“It’s A Punderful World” by Vaidehi Murthy in conversation with Sriram Sullia, one of the most popular RJs in Bengaluru. I was very much looking forward to this session as I thought it had a most appealing title. A pun is fascinating for anyone who loves a play of words. As Vaidehi told us there are many, many different types of puns. She then gave examples of each of them to bring out the differences. Obviously, she had done a lot of work in this field and done a deep dive, as they say these days, in the world of puns. Videhi is super active with her puns on Twitter. To catch her latest, check out her Twitter handle, @ButVai. Now please don’t ask me But why? Just go ahead and enjoy her latest tweet and pun! Emceeing this session with elan was Bengaluru’s own favourite RJ- Sriram Sullia. As Vaidehi would admit, this radio jock was key to the success of her session.
After this session I had to race off to another venue to catch the session by a veteran writer I have long admired. This is Damodar Mauzo from Goa and I rate him to be one of India’s best short story writers. Today he was talking to another talented writer, novelist and playwright – the very successful Vivek Shanbhag. Indeed a proud moment for me to be with these distinguished writers.
The topic was Mauzo’s new book , “Tales From Another Goa”. Discerning readers will remember that he won the Sahitya Akademi award for his 1983 book “Karmaelin” and in 2014 he wrote another highly rated collection of short stories, called”‘ Teresa’s Man & Other Short Stories from Goa” which I much enjoyed. In 2022 he was awarded the prestigious 57th Jnanpith AwIt was a great pleasure listening to this fine writer who is full of humility and grace. He narrated how he wrote his very first story when he was just 18. If there is one writer who is today what he was like 50 years ago that is Damodar Mauzo. . Here I must mention how heart warming it is to see the strides made by literature in Konkani, which also happens to be my mother tongue, thanks in the main to people like Damodar Mauzo.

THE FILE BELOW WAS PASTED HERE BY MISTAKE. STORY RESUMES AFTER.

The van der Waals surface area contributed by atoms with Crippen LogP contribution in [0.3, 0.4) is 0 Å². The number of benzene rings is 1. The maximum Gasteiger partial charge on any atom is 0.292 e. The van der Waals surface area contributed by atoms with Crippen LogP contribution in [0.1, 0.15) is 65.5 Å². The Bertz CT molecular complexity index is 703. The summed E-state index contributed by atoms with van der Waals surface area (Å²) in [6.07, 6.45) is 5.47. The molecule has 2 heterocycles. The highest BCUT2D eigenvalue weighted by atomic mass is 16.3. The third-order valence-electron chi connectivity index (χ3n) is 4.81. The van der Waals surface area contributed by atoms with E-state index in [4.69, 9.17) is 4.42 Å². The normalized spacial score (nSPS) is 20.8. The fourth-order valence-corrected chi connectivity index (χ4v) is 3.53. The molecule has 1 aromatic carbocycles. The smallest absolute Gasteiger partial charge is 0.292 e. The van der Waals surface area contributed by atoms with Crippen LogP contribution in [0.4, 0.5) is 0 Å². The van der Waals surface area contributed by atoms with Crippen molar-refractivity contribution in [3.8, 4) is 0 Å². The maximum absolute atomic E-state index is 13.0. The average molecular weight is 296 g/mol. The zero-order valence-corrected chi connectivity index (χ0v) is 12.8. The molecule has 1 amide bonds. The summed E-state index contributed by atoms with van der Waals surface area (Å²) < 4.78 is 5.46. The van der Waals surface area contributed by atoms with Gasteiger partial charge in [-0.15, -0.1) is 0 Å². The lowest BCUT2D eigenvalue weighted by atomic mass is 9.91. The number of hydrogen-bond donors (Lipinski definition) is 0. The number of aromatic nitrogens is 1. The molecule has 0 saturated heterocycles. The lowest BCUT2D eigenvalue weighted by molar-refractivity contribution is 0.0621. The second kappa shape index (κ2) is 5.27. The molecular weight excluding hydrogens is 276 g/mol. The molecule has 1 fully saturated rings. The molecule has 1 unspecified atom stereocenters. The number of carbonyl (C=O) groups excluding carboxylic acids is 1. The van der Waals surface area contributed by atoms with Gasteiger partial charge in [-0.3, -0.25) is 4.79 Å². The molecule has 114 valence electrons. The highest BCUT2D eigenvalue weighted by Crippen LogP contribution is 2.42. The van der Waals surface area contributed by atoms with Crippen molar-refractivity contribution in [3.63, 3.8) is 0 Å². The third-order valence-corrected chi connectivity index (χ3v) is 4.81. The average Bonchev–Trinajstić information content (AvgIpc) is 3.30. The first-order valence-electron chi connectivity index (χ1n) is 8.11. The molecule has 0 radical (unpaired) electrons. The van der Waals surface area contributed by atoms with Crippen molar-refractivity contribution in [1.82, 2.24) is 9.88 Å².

Rohini Nilekani needs no introduction to the people of Bengaluru. Though she is perhaps better known as a major philanthropist, she is a writer in her own right. I remember her debut novel – a medical thriller called, ” Stillborn”. Today’s session was on her recent book- published in August 2022 called, “ Samaaj, Sarkaar, Bazaar” . This has a series of articles written by her on the interplay between these three powerful entities in our world- Samaaj, the society we live in; Sarkaar; the Government we elect which administers the State, and Bazaar, the market place which determines what is in and what is out and how much it should cost. She was in conversation with one of India’s most famous young historians, Manu Pillai. Advocating a citizen first approach, Rohini says citizens should be conscious of their rights and responsibilities, and not be passively dependent on the Government to provide them with things to lead a better life. She obviously lays great importance to the power of collective action by members of the society. This session evoked thoughts in the audience of just how much philanthropy can and can not do .